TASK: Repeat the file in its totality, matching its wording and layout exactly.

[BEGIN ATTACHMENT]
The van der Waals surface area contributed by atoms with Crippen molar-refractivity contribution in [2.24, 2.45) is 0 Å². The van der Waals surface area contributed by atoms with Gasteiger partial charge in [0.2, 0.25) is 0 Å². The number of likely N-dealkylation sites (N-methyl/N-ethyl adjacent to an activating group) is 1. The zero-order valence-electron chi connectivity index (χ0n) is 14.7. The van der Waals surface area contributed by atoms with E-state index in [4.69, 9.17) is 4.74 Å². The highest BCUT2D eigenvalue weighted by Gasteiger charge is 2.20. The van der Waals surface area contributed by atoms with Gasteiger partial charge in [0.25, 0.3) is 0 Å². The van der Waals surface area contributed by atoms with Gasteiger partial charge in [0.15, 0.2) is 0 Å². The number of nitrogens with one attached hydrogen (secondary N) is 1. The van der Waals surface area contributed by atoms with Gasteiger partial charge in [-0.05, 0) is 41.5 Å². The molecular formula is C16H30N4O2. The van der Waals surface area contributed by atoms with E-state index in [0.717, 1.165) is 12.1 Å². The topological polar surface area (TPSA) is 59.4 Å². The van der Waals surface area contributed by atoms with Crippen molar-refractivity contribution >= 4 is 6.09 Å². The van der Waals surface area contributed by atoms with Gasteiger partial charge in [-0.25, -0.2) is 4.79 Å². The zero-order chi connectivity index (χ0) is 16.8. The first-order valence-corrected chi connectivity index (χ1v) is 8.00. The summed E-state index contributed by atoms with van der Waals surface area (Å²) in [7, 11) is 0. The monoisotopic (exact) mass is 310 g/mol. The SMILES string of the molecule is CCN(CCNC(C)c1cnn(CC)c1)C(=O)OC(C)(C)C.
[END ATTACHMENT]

The van der Waals surface area contributed by atoms with Crippen molar-refractivity contribution in [2.24, 2.45) is 0 Å². The van der Waals surface area contributed by atoms with Gasteiger partial charge in [0.2, 0.25) is 0 Å². The number of likely N-dealkylation sites (N-methyl/N-ethyl adjacent to an activating group) is 1. The zero-order valence-electron chi connectivity index (χ0n) is 14.7. The van der Waals surface area contributed by atoms with E-state index in [4.69, 9.17) is 4.74 Å². The highest BCUT2D eigenvalue weighted by Gasteiger charge is 2.20. The van der Waals surface area contributed by atoms with Gasteiger partial charge in [0.25, 0.3) is 0 Å². The van der Waals surface area contributed by atoms with Gasteiger partial charge in [0.15, 0.2) is 0 Å². The number of nitrogens with one attached hydrogen (secondary N) is 1. The van der Waals surface area contributed by atoms with Gasteiger partial charge in [-0.05, 0) is 41.5 Å². The molecular formula is C16H30N4O2. The van der Waals surface area contributed by atoms with E-state index in [0.717, 1.165) is 12.1 Å². The topological polar surface area (TPSA) is 59.4 Å². The van der Waals surface area contributed by atoms with Crippen molar-refractivity contribution >= 4 is 6.09 Å². The van der Waals surface area contributed by atoms with Gasteiger partial charge in [-0.25, -0.2) is 4.79 Å². The zero-order chi connectivity index (χ0) is 16.8. The first-order valence-corrected chi connectivity index (χ1v) is 8.00. The summed E-state index contributed by atoms with van der Waals surface area (Å²) in [7, 11) is 0. The monoisotopic (exact) mass is 310 g/mol. The SMILES string of the molecule is CCN(CCNC(C)c1cnn(CC)c1)C(=O)OC(C)(C)C.